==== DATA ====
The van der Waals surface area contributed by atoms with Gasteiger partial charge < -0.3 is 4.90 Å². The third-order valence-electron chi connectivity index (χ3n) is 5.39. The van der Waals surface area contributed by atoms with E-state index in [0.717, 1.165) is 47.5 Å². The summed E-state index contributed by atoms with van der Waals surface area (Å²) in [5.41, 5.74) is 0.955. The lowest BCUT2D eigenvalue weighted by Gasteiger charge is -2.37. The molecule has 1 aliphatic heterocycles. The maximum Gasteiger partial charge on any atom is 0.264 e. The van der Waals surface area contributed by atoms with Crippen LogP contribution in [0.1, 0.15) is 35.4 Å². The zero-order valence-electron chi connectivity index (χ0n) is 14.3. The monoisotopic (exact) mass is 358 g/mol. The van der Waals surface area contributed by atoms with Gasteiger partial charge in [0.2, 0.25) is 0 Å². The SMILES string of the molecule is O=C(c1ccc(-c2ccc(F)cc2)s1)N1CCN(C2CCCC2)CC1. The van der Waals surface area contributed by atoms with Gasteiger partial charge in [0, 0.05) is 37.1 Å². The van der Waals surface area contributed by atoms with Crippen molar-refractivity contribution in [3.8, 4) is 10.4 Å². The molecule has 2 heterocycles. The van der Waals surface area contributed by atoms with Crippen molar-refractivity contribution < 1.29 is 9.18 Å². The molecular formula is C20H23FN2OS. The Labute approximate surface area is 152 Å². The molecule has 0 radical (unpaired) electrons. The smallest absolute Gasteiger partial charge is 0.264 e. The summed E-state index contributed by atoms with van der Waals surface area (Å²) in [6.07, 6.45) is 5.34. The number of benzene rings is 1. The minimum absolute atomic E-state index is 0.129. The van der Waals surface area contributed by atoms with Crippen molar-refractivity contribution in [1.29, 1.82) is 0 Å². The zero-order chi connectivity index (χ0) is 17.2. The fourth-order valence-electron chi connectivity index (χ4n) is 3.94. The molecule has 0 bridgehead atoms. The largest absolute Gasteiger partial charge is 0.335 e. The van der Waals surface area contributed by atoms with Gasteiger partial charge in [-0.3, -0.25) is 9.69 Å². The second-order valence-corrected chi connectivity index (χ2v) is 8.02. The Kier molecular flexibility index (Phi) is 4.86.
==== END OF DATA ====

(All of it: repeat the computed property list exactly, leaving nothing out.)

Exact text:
The van der Waals surface area contributed by atoms with Gasteiger partial charge < -0.3 is 4.90 Å². The third-order valence-electron chi connectivity index (χ3n) is 5.39. The van der Waals surface area contributed by atoms with E-state index in [0.717, 1.165) is 47.5 Å². The summed E-state index contributed by atoms with van der Waals surface area (Å²) in [5.41, 5.74) is 0.955. The lowest BCUT2D eigenvalue weighted by Gasteiger charge is -2.37. The molecule has 1 aliphatic heterocycles. The maximum Gasteiger partial charge on any atom is 0.264 e. The van der Waals surface area contributed by atoms with Crippen LogP contribution in [0.1, 0.15) is 35.4 Å². The zero-order valence-electron chi connectivity index (χ0n) is 14.3. The monoisotopic (exact) mass is 358 g/mol. The van der Waals surface area contributed by atoms with Gasteiger partial charge in [0.2, 0.25) is 0 Å². The SMILES string of the molecule is O=C(c1ccc(-c2ccc(F)cc2)s1)N1CCN(C2CCCC2)CC1. The van der Waals surface area contributed by atoms with Gasteiger partial charge in [0, 0.05) is 37.1 Å². The van der Waals surface area contributed by atoms with Crippen molar-refractivity contribution in [3.8, 4) is 10.4 Å². The molecule has 2 heterocycles. The van der Waals surface area contributed by atoms with Crippen molar-refractivity contribution < 1.29 is 9.18 Å². The molecular formula is C20H23FN2OS. The Labute approximate surface area is 152 Å². The molecule has 0 radical (unpaired) electrons. The smallest absolute Gasteiger partial charge is 0.264 e. The summed E-state index contributed by atoms with van der Waals surface area (Å²) in [6.07, 6.45) is 5.34. The number of benzene rings is 1. The minimum absolute atomic E-state index is 0.129. The van der Waals surface area contributed by atoms with Crippen molar-refractivity contribution in [1.29, 1.82) is 0 Å². The zero-order chi connectivity index (χ0) is 17.2. The fourth-order valence-electron chi connectivity index (χ4n) is 3.94. The molecule has 0 bridgehead atoms. The largest absolute Gasteiger partial charge is 0.335 e. The van der Waals surface area contributed by atoms with Gasteiger partial charge in [-0.3, -0.25) is 9.69 Å². The second-order valence-corrected chi connectivity index (χ2v) is 8.02. The Kier molecular flexibility index (Phi) is 4.86.